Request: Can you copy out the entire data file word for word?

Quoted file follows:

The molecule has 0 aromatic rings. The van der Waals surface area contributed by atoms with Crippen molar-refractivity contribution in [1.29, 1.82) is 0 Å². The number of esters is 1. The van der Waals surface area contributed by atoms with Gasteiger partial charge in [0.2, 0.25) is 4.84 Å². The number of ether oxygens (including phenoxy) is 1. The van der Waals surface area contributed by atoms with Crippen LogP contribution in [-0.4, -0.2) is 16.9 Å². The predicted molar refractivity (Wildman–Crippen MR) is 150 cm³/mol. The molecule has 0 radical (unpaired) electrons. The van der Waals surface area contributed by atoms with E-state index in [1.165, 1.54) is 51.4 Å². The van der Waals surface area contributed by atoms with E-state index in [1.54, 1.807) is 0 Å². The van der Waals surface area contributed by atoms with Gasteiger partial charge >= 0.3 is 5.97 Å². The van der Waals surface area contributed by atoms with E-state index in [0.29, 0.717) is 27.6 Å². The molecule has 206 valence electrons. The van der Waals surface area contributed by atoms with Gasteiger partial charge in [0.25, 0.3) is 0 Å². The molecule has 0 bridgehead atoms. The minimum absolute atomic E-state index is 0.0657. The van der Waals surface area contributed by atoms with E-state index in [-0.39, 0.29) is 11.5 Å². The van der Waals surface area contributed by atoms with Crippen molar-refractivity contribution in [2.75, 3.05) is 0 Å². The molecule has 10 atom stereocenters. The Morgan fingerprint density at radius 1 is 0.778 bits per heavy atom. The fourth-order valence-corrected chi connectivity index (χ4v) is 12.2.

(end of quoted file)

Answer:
The molecule has 0 aromatic rings. The van der Waals surface area contributed by atoms with Crippen molar-refractivity contribution in [1.29, 1.82) is 0 Å². The number of esters is 1. The van der Waals surface area contributed by atoms with Gasteiger partial charge in [0.2, 0.25) is 4.84 Å². The number of ether oxygens (including phenoxy) is 1. The van der Waals surface area contributed by atoms with Crippen LogP contribution in [-0.4, -0.2) is 16.9 Å². The predicted molar refractivity (Wildman–Crippen MR) is 150 cm³/mol. The molecule has 0 radical (unpaired) electrons. The van der Waals surface area contributed by atoms with E-state index in [1.165, 1.54) is 51.4 Å². The van der Waals surface area contributed by atoms with E-state index in [1.54, 1.807) is 0 Å². The van der Waals surface area contributed by atoms with Gasteiger partial charge >= 0.3 is 5.97 Å². The van der Waals surface area contributed by atoms with E-state index in [0.29, 0.717) is 27.6 Å². The molecule has 206 valence electrons. The van der Waals surface area contributed by atoms with Gasteiger partial charge in [0.25, 0.3) is 0 Å². The molecule has 0 bridgehead atoms. The minimum absolute atomic E-state index is 0.0657. The van der Waals surface area contributed by atoms with E-state index in [-0.39, 0.29) is 11.5 Å². The van der Waals surface area contributed by atoms with Crippen molar-refractivity contribution in [2.75, 3.05) is 0 Å². The molecule has 10 atom stereocenters. The Morgan fingerprint density at radius 1 is 0.778 bits per heavy atom. The fourth-order valence-corrected chi connectivity index (χ4v) is 12.2.